Monday, 18 February 2013

Information Security Themes for 2013

Everyone else is making predictions as to what will be the important information security trends in 2013.  I think they are all wrong.  Not because the writers are uninformed, just because they are unimaginative.  It’s easy to look to the past, draw a line through the dots, scale it up and to the right, and predict the future.  Except these sort of predictions are safe, boring and they never allow for disruptive events.

Here are a few of the safe predictions that others have made:

·         mobile malware will increase

·         state sponsored attacks will increase

·         malware will get smarter

·         hactivists will get smarter

·         IPv6 security will matter

I agree with all of them, but then who wouldn’t.  Up and to the right.  And nearly everyone making these predictions sells something to mitigate them.

So what do I think the themes for 2013 will be?  I have only one information security theme that I think really matters.  Only one theme that will confound the industry, and add to the number of grey hairs sported by CIOs.  Only one theme we cannot avoid, even though we are really trying to do so.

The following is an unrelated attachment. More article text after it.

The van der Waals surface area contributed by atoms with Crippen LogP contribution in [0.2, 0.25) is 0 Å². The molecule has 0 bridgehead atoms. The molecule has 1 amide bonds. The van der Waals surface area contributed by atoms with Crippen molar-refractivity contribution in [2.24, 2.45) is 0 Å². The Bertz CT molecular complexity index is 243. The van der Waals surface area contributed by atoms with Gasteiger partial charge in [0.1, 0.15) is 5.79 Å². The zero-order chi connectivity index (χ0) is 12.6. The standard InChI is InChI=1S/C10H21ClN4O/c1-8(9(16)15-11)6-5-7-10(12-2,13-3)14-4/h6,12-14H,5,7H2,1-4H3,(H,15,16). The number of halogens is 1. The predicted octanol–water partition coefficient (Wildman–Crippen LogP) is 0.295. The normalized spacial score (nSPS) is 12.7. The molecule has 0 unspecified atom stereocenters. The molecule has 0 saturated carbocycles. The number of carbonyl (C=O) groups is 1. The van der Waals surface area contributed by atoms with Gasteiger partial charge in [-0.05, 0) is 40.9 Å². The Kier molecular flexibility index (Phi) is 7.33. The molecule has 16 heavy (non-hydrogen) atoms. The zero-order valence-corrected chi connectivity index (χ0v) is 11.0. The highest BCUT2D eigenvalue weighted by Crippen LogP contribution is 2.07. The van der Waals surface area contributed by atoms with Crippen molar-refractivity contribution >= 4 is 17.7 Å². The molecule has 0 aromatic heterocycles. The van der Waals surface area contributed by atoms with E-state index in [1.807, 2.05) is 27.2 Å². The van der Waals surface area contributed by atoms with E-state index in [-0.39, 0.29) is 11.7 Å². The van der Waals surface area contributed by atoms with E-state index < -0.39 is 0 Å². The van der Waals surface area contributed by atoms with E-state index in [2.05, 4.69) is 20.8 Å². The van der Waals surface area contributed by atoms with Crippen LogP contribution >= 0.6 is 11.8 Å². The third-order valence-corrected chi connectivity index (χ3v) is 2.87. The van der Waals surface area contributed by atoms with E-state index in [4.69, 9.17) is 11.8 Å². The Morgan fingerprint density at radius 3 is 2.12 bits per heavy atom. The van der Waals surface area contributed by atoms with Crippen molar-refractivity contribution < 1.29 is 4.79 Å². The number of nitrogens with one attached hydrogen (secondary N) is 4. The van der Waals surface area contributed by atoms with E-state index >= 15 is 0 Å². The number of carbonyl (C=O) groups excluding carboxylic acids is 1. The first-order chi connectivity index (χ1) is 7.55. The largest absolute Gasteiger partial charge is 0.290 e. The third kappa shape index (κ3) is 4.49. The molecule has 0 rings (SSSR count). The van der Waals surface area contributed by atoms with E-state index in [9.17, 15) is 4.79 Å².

Everything else pales in comparison.  It really is back to basics.  2012 was the year that we saw more password dumps than ever before.  It was the year the hash-smashing as a service became mainstream, and not just performed by spooky government agencies.  It was the year that we saw a mobile version of the Zeus crime-ware toolkit to attack SMS two factor authentication.  It was the year logging into sites via Facebook became the norm, and not the exception.

And these are all symptoms of an underlying problem.  Passwords suck.  Passphrases are just long passwords, and they also suck.  Every two factor scheme out there really sucks – mostly because I have so many different tokens that I have to carry around depending on what I want access to.

The problem is that we are tied into the past: something you know, something you have, something you are.  We spend more and more time trying to prove these to so many disparate systems that the utility of the systems asymptotes to zero.

So instead of looking back we need to look forward: somewhere I am, something I do, something I use.

Instead of trying to authenticate the user, we need to instead authenticate the transaction.  And that is a hard problem that our backward looking way of thinking makes even more difficult to address.  Happy 2013.

Phil Kernick Chief Technology Officer